Joined
Aug 7, 2015
Location
Santa Clara
What do you consider reasonably priced? You should be able to do this for $1000 ~ $1500 I'd bet.

Flowrate/pressure ultimately depend on your plumbing and tooling. The only question for the pump is whether it can meet the demand or not. If not, nothing catastrophic will happen. You just won't be getting optimal performance.

As long as the pump is protected (e.g. fine filtration + relief/bypass + ensuring it isn't starved) and your plumbing is on point, there's nothing really crazy about it. Since it sounds like you won't be feeding pressurized coolant through a spindle your filtration requirements won't be quite as onerous - you only need to protect the pump. It wouldn't hurt to think about the seal between the OD of the drill and the tool holder, otherwise a lot of your coolant will find its way out of there. Which will reduce the pressure where it's needed (especially if your pump is barely adequately sized) not to mention will make a mess unless your lathe is fully enclosed.
 

Philabuster

Diamond
Joined
Jul 12, 2006
Location
Tempe, AZ
Lathe is a Mazak QT15n, so it is totally enclosed. Is there a pressure limit on the turret coolant seal?
If it was me, I would just replace your stock coolant pump with a multi-stage Grundfos coolant pump off ebay. You will need to adjust or change out the contactor in the machine to handle the extra amps to feed a larger HP pump.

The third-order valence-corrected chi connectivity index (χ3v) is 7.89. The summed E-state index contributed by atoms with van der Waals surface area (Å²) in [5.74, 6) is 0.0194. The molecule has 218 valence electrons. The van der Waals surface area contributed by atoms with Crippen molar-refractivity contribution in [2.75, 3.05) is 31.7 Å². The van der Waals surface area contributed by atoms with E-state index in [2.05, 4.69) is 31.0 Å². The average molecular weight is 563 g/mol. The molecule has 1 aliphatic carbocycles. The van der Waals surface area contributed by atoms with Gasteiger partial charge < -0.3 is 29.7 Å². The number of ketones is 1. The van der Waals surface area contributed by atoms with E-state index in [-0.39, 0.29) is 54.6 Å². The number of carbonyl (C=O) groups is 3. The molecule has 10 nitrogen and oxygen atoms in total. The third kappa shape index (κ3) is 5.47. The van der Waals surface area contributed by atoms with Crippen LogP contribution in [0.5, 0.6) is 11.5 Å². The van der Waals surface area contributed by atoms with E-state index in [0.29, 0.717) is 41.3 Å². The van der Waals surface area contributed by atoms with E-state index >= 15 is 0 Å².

Cole2534

Diamond
Joined
Sep 10, 2010
Location
Oklahoma City, OK
If it was me, I would just replace your stock coolant pump with a multi-stage Grundfos coolant pump off ebay. You will need to adjust or change out the contactor in the machine to handle the extra amps to feed a larger HP pump.
I happen to have one sitting unused. Would you reuse the deutsch connector/wiring from the factory?
 

Philabuster

Diamond
Joined
Jul 12, 2006
Location
Tempe, AZ
I happen to have one sitting unused. Would you reuse the deutsch connector/wiring from the factory?
Depends on the pump. Grundfos makes pumps in 100s of types. I wouldn't use it if it has near the same output as your factory pump. I am talking about getting one that has 200 psi output with a 2 or 3hp pump motor.
 

Cole2534

Diamond
Joined
Sep 10, 2010
Location
Oklahoma City, OK
Depends on the pump. Grundfos makes pumps in 100s of types. I wouldn't use it if it has near the same output as your factory pump. I am talking about getting one that has 200 psi output with a 2 or 3hp pump motor.
Ill check the data plates and compare specs, thanks.

You need any ideas for a new video? I need to turn a sphere on the end of the shaft. ::)))))
 

Philabuster

Diamond
Joined
Jul 12, 2006
Location
Tempe, AZ
Ill check the data plates and compare specs, thanks.

You need any ideas for a new video? I need to turn a sphere on the end of the shaft. ::)))))
Check out my video titled Demo Part 2. I am turning a trailer hitch ball part. Sounds like that is what you need to do?